Radan Kanev’s New Republic coalition – more or less, a splinter from the centre-right Reformist Bloc, matches both promises of GERB and the BSP. It promises upping the defence budget to two per cent of GDP and putting up officers’ and other ranks’ pay by 10 per cent.

The Reformist Bloc -Glas Naroden coalition also wants accelerated military modernisation, strengthened co-operation in Nato and enhanced training for the special forces to combat terrorism.

Hristo Ivanov’s Yes Bulgaria coalition – whose signature issue is genuine judicial reform and effective measures against corruption – also has something on defence, wanting to see more active involvement of the Bulgarian armed forces in the structures of Nato and the EU.

Yes Bulgaria says that, in power, it would work to build up a voluntary military reserve, including a “cyber reserve” (by which they mean people able to conduct cyber campaigns, not a regiment of cyborgs. Presumably).

The ABC-Movement 21 coalition would modernise the Bulgarian military through actively supporting and stimulating the domestic defence industry. It also thinks that young people should be motivated to head for the recruiting office.

On the migration issue, GERB wants a joint resolution in the EU on migration and wants Turkey to fulfill its commitments on readmission. It would also seek a change to the Dublin Regulation rule which says that an asylum application is submitted in the first EU state that an asylum-seeker enters.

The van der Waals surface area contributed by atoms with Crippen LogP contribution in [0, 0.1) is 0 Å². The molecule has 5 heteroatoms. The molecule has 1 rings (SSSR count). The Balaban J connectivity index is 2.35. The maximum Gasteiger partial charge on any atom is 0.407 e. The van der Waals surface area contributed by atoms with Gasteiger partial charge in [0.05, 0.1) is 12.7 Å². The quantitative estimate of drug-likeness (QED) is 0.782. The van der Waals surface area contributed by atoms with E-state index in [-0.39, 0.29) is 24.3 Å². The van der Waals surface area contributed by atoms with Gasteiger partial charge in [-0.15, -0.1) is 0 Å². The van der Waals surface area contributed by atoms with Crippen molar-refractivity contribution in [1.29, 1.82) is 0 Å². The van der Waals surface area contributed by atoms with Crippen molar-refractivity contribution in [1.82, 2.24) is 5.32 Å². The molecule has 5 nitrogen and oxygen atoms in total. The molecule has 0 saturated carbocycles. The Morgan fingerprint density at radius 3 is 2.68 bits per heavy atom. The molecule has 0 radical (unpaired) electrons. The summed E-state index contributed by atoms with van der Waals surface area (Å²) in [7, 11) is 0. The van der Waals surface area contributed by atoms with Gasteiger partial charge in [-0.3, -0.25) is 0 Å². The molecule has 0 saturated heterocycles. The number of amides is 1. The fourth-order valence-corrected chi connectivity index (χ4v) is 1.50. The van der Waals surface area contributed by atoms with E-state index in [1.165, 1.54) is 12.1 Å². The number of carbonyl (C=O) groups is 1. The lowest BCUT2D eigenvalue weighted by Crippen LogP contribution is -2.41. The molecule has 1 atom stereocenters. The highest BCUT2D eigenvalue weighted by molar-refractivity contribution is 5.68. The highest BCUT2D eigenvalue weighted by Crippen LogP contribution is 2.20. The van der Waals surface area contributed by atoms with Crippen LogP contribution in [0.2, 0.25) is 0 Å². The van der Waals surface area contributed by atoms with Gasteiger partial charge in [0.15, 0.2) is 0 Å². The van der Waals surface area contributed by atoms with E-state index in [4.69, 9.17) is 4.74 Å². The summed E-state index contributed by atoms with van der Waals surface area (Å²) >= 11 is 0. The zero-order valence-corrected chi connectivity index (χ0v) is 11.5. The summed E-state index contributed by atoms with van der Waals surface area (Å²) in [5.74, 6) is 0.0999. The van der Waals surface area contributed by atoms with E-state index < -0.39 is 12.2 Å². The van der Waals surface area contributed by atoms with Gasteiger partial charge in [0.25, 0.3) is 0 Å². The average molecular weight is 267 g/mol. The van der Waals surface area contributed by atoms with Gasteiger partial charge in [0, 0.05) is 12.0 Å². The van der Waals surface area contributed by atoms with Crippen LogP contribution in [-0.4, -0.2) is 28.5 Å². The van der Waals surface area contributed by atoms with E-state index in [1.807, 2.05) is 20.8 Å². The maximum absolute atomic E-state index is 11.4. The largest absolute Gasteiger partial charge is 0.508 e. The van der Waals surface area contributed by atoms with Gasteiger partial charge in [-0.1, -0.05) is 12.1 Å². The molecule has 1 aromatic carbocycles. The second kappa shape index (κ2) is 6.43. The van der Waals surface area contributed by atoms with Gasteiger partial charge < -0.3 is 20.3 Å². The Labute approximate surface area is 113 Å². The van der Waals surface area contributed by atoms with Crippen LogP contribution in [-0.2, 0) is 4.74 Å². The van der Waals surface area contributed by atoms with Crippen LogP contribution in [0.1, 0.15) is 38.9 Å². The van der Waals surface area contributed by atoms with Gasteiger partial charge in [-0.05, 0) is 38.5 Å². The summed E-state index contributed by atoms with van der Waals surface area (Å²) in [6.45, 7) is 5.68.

GERB says that it would work to accelerate the use of the 160 million euro grant assistance that the EU gave Bulgaria while Borissov was in power, to deal with the migration situation.

A third Borissov government, if there is one, would transform the refugee centre in Pastrogor from an open to a closed one, and would do the same for part of the camp in Harmanli. There would be planning and provision for prefabricated accommodation facilities for third-country nationals by the Interior Ministry in the event of an increased inflow of migration.

The BSP sees completion of the Turkish border fence as a major priority, as well as the accelerated turn of migrants to their countries of origin. Moreover, the party says it will cancel the government decree concerning housing, pay for health insurance, financial assistance and social services for migrants.